Tuesday, June 24, 2008

Verbing in American English

If there's one thing we love to do in English, it's verbing. In case my usage isn't wholly transparent, I mean creating verbs out of nouns simply by reclassifying them, as opposed to applying any derivational morphology. The title of this post refers to American English because that's my dialect, but I expect it's widespread in the English language, and for all I know many others. Recent examples that come to mind specifically have to do with web sites: to google something, to mapquest something, to youtube something. We love to simply take a noun (especially a proper noun) and just use it as a verb with no special morphology. Case in point: just now one of the how to's of the day on my iGoogle page was "How to network." In fact, it's a little difficult to think of network not being a verb, but it resulted from the noun. Thus the verb is "to make something a network." The OED records the first instance of network as a noun in 1530, with the computer usage coming about in 1962. The verb network, on the other hand, first appeared in 1845, with the computer usage coming about in 1982. In both cases the noun appeared, followed later by the verb, even though in the case of the computer usage, the use of network as a verb was already well-attested.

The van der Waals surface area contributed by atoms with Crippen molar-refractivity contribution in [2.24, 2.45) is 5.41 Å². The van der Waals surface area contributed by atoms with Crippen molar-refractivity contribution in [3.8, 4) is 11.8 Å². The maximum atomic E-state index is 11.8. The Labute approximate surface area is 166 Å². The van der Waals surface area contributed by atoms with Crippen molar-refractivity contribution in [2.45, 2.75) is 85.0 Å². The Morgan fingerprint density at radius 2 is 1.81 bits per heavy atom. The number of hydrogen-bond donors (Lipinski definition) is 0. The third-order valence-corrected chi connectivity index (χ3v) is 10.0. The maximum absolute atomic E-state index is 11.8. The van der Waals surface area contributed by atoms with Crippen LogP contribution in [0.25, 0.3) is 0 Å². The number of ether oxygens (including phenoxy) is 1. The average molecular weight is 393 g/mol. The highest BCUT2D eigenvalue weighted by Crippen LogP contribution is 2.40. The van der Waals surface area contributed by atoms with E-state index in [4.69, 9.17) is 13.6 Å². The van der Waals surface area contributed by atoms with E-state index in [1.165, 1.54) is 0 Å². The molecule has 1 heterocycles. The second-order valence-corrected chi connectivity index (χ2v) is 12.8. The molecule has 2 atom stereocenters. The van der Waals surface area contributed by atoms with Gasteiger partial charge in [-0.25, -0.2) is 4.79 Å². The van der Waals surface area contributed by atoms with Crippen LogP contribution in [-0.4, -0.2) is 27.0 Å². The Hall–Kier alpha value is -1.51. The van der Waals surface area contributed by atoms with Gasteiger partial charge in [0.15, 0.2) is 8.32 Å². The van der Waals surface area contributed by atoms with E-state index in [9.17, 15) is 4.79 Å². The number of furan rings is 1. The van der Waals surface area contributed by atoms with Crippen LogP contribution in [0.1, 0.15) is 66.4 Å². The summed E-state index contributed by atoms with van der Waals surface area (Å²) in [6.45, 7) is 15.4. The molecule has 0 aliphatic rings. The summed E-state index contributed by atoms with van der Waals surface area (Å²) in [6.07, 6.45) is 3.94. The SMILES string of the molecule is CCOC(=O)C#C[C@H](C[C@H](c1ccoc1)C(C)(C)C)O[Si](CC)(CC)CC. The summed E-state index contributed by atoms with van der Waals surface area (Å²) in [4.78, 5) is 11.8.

The example that prompted this post was my use of JSTOR (an online repository of scholarly articles) a few weeks ago. I was searching for something which returned no results, and as a helpful tip JSTOR told me that I may have gotten no results because my search "may have been ANDed instead of ORed." Here we have even lowly conjunctions being used as verbs; JSTOR was telling me that the AND operator was probably used instead of the OR operator, resulting in far fewer hits.

The ease with which we do this sort of thing raises the question of how different nouns and verbs really are at the underlying level in the lexicon. There are plenty of papers on the noun/verb debate in Salishan and Wakashan languages of the American Northwest, in which many words can be used as either noun or verb merely by applying noun morphology or verb morphology (NB: I do not mean adding derivational morphology to derive a noun or a verb, I mean simply adding tense/aspect/mood inflection or person/number inflection). Of course, in English we don't even deal with morphology. The difference is indicated entirely in the syntax and semantics.

1 comment:

Largo said...

Verbing weirds the language.

(Calvin and Hobbes)